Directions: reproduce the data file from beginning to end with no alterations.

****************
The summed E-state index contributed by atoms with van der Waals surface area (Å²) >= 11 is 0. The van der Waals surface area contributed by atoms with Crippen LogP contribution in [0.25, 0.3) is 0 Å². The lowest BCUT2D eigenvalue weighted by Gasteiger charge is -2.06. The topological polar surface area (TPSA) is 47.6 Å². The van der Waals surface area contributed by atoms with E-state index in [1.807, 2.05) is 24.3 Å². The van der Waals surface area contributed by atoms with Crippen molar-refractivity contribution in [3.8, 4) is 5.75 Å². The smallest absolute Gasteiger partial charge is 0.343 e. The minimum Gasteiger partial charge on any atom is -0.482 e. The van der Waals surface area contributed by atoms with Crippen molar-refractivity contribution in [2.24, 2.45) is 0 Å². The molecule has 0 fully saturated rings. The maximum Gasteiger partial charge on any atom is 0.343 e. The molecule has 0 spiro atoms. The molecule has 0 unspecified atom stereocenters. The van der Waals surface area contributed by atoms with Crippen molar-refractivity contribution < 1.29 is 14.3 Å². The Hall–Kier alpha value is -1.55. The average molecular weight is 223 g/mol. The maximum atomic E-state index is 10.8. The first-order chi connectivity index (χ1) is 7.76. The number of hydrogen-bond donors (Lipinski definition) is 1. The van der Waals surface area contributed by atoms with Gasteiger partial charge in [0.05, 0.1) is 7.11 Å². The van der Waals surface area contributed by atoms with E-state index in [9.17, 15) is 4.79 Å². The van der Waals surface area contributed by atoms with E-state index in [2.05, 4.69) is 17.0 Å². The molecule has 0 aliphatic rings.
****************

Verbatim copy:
The summed E-state index contributed by atoms with van der Waals surface area (Å²) >= 11 is 0. The van der Waals surface area contributed by atoms with Crippen LogP contribution in [0.25, 0.3) is 0 Å². The lowest BCUT2D eigenvalue weighted by Gasteiger charge is -2.06. The topological polar surface area (TPSA) is 47.6 Å². The van der Waals surface area contributed by atoms with E-state index in [1.807, 2.05) is 24.3 Å². The van der Waals surface area contributed by atoms with Crippen molar-refractivity contribution in [3.8, 4) is 5.75 Å². The smallest absolute Gasteiger partial charge is 0.343 e. The minimum Gasteiger partial charge on any atom is -0.482 e. The van der Waals surface area contributed by atoms with Crippen molar-refractivity contribution in [2.24, 2.45) is 0 Å². The molecule has 0 fully saturated rings. The maximum Gasteiger partial charge on any atom is 0.343 e. The molecule has 0 spiro atoms. The molecule has 0 unspecified atom stereocenters. The van der Waals surface area contributed by atoms with Crippen molar-refractivity contribution < 1.29 is 14.3 Å². The Hall–Kier alpha value is -1.55. The average molecular weight is 223 g/mol. The maximum atomic E-state index is 10.8. The first-order chi connectivity index (χ1) is 7.76. The number of hydrogen-bond donors (Lipinski definition) is 1. The van der Waals surface area contributed by atoms with Gasteiger partial charge in [0.05, 0.1) is 7.11 Å². The van der Waals surface area contributed by atoms with E-state index in [9.17, 15) is 4.79 Å². The van der Waals surface area contributed by atoms with E-state index in [2.05, 4.69) is 17.0 Å². The molecule has 0 aliphatic rings.